Blue Smoke by Nora Roberts.
Flower day parade and exercises have been postponed until Friday afternoon at 4 o'clock.
There will be fireworks at the grounds tonight. It was stated by the passenger officials of the Omaha terminal lines this afternoon that in all probability the same rates that were made for Flower day will be offered on Friday, to which the day the Flower parade has been postponed.
There will be reduced rates into Omaha on Thursday on account of the opening of the Indian congress, and the plan suggested by several of the passenger officials is to make these reduced rate tickets good for return on the Friday evening trains, allowing the holders to stay over to see the parade on Friday afternoon.
The matter will be decided at a meeting here on Wednesday morning. The rattle of rain drops on roof and foliage in the early morning inspired dismal forebodings in the people who have been working for weeks to make Flower Day one of the distinguishing events of the exposition, but as the rain disappeared with the darkness and the sun occasionally broke through the clouds to flash a promise of brighter skies later in the day, they worked on in the expectation that the conditions would be more favorable in the evening when the grand pageant of the day was to occur.
As the morning wore away and the clouds still gave no signs of clearing, the committee decided to postpone the event.
The certainty of rain made this action imperative. The arrivals at the grounds during the early forenoon were somewhat limited, but the street cars were carrying hundreds of people with valises and traveling bags who dropped off in search of hotels and boarding houses and proceeded to the grounds later in the day.
By 10 o'clock they began to materialize at the exposition and during the remainder of the forenoon every northbound car was heavily loaded. As the parade does not occur until evening and the bulk of the local attendance is not anticipated until late in the afternoon, there is every prospect of a big crowd.
The amount of baggage carried by the out-of-town arrivals indicated that they proposed to stay to the full limit of their tickets and most of them will be on the grounds again tomorrow.
The floral pageant that was to have been the principal feature of Flower day was necessarily postponed on account of the rain, to the great disappointment of everybody.
Those who are familiar with the entrancing effects that have been worked out by Mrs.
Travis and her corps of assistants agree that it will present a spectacle that will be worth coming hundreds of miles to see. There will be upwards of fifty vehicles of all descriptions in the line of march and each will be a marvel of artistic decoration and magnificent coloring.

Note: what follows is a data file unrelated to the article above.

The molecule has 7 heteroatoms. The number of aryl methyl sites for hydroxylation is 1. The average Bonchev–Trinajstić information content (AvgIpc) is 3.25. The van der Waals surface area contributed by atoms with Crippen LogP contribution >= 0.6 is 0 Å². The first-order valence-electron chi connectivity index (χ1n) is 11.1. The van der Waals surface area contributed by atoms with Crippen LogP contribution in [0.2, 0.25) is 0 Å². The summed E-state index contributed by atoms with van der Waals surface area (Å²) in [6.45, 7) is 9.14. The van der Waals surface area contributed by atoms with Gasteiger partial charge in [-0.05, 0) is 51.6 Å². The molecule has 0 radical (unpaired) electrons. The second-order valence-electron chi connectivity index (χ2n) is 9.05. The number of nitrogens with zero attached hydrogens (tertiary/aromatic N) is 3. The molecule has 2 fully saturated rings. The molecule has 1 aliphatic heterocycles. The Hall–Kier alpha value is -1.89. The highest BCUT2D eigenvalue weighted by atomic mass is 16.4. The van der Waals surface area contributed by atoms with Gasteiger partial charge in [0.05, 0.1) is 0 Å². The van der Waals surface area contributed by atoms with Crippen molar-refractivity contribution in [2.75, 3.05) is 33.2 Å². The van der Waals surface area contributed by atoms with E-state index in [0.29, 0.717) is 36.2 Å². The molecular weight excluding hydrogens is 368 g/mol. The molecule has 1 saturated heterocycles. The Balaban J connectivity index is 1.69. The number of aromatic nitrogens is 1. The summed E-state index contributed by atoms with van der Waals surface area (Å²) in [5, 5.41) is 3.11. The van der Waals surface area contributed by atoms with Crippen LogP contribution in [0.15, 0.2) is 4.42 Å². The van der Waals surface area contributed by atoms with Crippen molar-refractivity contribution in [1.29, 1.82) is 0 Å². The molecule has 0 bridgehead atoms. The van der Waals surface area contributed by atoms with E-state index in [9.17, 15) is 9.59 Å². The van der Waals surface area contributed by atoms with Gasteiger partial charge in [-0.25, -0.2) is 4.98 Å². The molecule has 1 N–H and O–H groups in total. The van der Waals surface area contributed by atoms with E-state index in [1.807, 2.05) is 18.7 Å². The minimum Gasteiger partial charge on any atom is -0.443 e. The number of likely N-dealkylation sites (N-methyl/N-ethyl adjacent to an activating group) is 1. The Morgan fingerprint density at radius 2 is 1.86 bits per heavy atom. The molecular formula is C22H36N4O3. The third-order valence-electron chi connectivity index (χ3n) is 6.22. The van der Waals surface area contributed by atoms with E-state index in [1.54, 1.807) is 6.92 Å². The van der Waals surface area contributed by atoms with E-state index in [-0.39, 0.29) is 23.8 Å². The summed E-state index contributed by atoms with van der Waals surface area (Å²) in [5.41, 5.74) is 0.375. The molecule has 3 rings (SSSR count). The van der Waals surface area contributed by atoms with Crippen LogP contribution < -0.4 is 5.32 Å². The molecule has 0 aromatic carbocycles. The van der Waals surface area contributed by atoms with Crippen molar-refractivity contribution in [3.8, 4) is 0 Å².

All sorts of flowers will be used in the decorations, but all will blend in harmony of effect that will emphasize the beauty of the detailed designs. It has been decided that the procession will be led by the fine double team of President Gurdon W.
Half a hundred of Omaha's most prominent society women will drive the beautifully decorated equipages and many more will assist in completing the ensemble by wearing colors that will harmonize with the flowers in which they ride. A handsome solid gold souvenir medal will be presented to the driver of the most artistically decorataed decorated vehicle while bronze and silver medals will reward the second and third best respectively.
After the parade the band will give a short concert in the band stand and the women of the Bureau of Entertainment will hold an informal reception in the Mines building. Kansas City Day Grows. Kansas City day grows in importance as the event approaches and it now seems certain that Saturday will bring one of the biggest out of town crowds that has ever yet been on the grounds.
The Kansas City officials and business men who have charge of the arrangements predict that no less than 5, people will come from the city on the Kaw to celebrate the occasion and most of them will remain in Omaha for a number of days.Online shopping from a great selection at Movies & TV Store.
Jos Montoya's abundant harvest: works on paper/works on life / Richard Montoya and Selene Preciado, Editors ; with contributions by Carolee Campbell, Barbara Carrasco, Ester Hernandez, Dolores Huerta, Malaquias Montoya, Richard Montoya, Chon Noriega, Selene Preciado, Ren Yaez, Luis Valdez.
Janice Wendzillo Janice I. Wendzillo, 84, of Bronson, died Tuesday, September 20, at a Sioux City hospital. Services will be held at a later date. Alden Hatch was born Sept. 26, , in New York, the son of Frederick Horace and May Palmer Daly Hatch.
Because of a crippling disease, he was primarily home educated. He was first married to Ruth Brown () and later to Allene Gaty. By providing PII, you are agreeing to the routine use of it to establish and maintain a public record, which includes appearing in the Office’s public indexes, including on the Office’s public website, and in search reports prepared for the public.
Quote of the Day the way to create art is to burn and destroy ordinary concepts and to substitute them with new truths that run down from the top of the head.